Narooma Rotary Beacon 29 March 2018

Bob’s Blog

Hello Everyone

We survived a busy weekend with the markets on Sunday and RYDA on Monday.

With many of our regulars away over the weekend, it was great to see so many members and friends step up and take over key roles at the Markets. A special thank you to David and Rachel McInnes who organised and staffed the gate at the market in the absence of Chris and Laurelle; I understand there were no complaints from stall holders or potential shoppers. Lynn reports we took $685.00 at the gate, grossed $359.80 at the van and collected $101.15 from the wishing well.

On Monday, Ange Ulrichsen and Michael O’Connor, along with our regular visiting Rotarian Gordon Bentley, headed off to Moruya Racecourse for RYDA. Thank you for giving up your time I look forward to hearing how the day progressed.

On Monday I also attended Narooma Probus Club’s AGM. I can report that the Club had an interesting and varied year and a new team of office bearers are ready to the reins for the next 12 months.

Last Thursday we had 16 members and guests at our normal meeting. Our guest speaker was Jane Taylor from Bega who spoke about the ‘Teen Clinic’. Teen Clinic was set up in Bega and expanded to Narooma late last year. The Clinic operates out of the Lighthouse Surgery, it provides an informal drop in service for teenagers to discuss health issues that they may not wish to discuss with their parents or their GP. At the Clinic a nurse assesses that patient and either provides advice or if appropriate refers them to another health professional.  Although the Narooma Clinic has started out slowly with fewer turn-ups than expected, the Practice Nurse at the Surgery Chrissi Moody expects the service to pick up steam once it’s better known and understood within the community.

This Thursday: Don’t forget there is no meeting this Thursday evening at the Golf Club. Breakfast in the park has been cancelled. 

Next Thursday (5 April) we will start at the Narooma Plaza Pharmacy at 5.30pm where Anthony Whittle will tell us about the pharmacy and how it all works.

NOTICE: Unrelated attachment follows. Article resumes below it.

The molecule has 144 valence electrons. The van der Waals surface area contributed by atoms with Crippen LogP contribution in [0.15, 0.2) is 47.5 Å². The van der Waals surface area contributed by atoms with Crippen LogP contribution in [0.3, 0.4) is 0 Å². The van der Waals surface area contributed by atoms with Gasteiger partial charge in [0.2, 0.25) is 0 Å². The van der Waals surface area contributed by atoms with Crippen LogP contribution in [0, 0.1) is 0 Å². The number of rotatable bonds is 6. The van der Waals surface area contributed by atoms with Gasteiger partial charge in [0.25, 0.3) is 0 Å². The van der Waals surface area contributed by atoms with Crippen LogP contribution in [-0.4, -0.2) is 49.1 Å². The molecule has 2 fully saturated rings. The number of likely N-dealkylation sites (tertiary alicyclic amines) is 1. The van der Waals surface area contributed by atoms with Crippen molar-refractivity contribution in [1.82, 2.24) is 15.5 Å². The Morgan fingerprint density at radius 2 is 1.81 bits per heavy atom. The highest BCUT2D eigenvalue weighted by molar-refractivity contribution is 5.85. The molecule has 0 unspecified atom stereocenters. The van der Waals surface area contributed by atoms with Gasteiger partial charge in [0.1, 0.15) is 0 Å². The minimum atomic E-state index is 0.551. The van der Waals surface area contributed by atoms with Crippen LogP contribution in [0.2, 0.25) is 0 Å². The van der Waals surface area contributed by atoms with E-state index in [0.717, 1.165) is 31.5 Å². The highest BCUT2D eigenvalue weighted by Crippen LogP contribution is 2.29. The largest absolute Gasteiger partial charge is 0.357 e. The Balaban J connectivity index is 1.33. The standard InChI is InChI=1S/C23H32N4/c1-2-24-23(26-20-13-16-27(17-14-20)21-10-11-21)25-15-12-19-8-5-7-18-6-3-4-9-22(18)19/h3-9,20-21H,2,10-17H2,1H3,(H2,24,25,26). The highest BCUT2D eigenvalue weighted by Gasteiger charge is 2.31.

Have a wonderful Easter everyone. Enjoy the chocolate!

Receiving a certificate for being the school that had the 2,000th student to attend RYDA at Moruya were Narooma High teachers Rhys Kenna, Yvonne Adams, students Bradley O’Sullivan and Chloe Carlson, and teacher Dion Cafe (been to every RYDA).

Warm regards


Out and about

Rotary Youth Driver Awareness (RYDA)

Our Club was well represented at RYDA on Monday by Ang Ulrichsen, Michael O’Connor and our regular visiting Rotarian Gordon Bentley (Dubbo). They accompanied Narooma High students; our Club is paying for their bus.

The RYDA programme is run over two days each April at Moruya Racecourse by Batemans Bay Rotary in conjunction with Moruya and Narooma Clubs. Different schools go over the two days.

It targets pre-learner drivers from Eurobodalla Shire’s five high-schools. RYDA coordinator Neil Simpson (former Batemans Bay High Principal) said it’s an opportunity for students to learn and talk about how they will function as a driver or as a passenger. The theme of the day is ‘My Life, My Choices’ and covers  topics such as hazard perception, fatigue, stopping distances, vehicle safety and the opportunity to listen to and speak with a crash survivor. Ang said Narooma students stayed fully engaged the whole day.

This was RYDA’s 11th year in the Eurobodalla and in that time over 2,000 Year 11 students have been through the course; on Monday, a student from Narooma was the 2,000th student.

It is a significant youth project for our clubs and particularly involves Batemans Bay and Moruya members in the organisation and catering, as well as Council, Moruya Jockey Club and the Coastal Auto Group.

The RYDA programme is written and resourced by Road Safety Education Ltd  and is presented to students from 600 schools across Australia.

While enjoying the Ballarat Festival, Sandra Doyle tells Jock and the Drongoes about Narooma Busking Festival.